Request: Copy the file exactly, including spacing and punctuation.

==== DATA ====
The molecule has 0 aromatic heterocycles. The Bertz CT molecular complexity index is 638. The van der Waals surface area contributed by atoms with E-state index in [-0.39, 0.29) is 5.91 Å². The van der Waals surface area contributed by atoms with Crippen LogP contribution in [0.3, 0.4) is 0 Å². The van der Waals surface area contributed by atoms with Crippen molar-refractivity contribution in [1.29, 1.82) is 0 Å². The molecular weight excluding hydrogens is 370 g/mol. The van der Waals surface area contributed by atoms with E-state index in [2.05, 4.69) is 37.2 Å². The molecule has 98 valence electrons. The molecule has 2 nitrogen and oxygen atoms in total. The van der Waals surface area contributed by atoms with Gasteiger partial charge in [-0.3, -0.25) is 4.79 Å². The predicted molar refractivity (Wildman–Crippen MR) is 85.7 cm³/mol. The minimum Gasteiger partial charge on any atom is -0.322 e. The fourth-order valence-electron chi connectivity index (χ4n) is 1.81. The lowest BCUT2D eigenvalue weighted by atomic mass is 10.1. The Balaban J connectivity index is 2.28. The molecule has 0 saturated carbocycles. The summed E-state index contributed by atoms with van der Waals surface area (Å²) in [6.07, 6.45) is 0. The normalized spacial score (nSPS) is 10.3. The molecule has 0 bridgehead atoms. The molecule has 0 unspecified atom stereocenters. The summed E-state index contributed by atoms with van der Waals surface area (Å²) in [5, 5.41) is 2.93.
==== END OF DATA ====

The molecule has 0 aromatic heterocycles. The Bertz CT molecular complexity index is 638. The van der Waals surface area contributed by atoms with E-state index in [-0.39, 0.29) is 5.91 Å². The van der Waals surface area contributed by atoms with Crippen LogP contribution in [0.3, 0.4) is 0 Å². The van der Waals surface area contributed by atoms with Crippen molar-refractivity contribution in [1.29, 1.82) is 0 Å². The molecular weight excluding hydrogens is 370 g/mol. The van der Waals surface area contributed by atoms with E-state index in [2.05, 4.69) is 37.2 Å². The molecule has 98 valence electrons. The molecule has 2 nitrogen and oxygen atoms in total. The van der Waals surface area contributed by atoms with Gasteiger partial charge in [-0.3, -0.25) is 4.79 Å². The predicted molar refractivity (Wildman–Crippen MR) is 85.7 cm³/mol. The minimum Gasteiger partial charge on any atom is -0.322 e. The fourth-order valence-electron chi connectivity index (χ4n) is 1.81. The lowest BCUT2D eigenvalue weighted by atomic mass is 10.1. The Balaban J connectivity index is 2.28. The molecule has 0 saturated carbocycles. The summed E-state index contributed by atoms with van der Waals surface area (Å²) in [6.07, 6.45) is 0. The normalized spacial score (nSPS) is 10.3. The molecule has 0 bridgehead atoms. The molecule has 0 unspecified atom stereocenters. The summed E-state index contributed by atoms with van der Waals surface area (Å²) in [5, 5.41) is 2.93.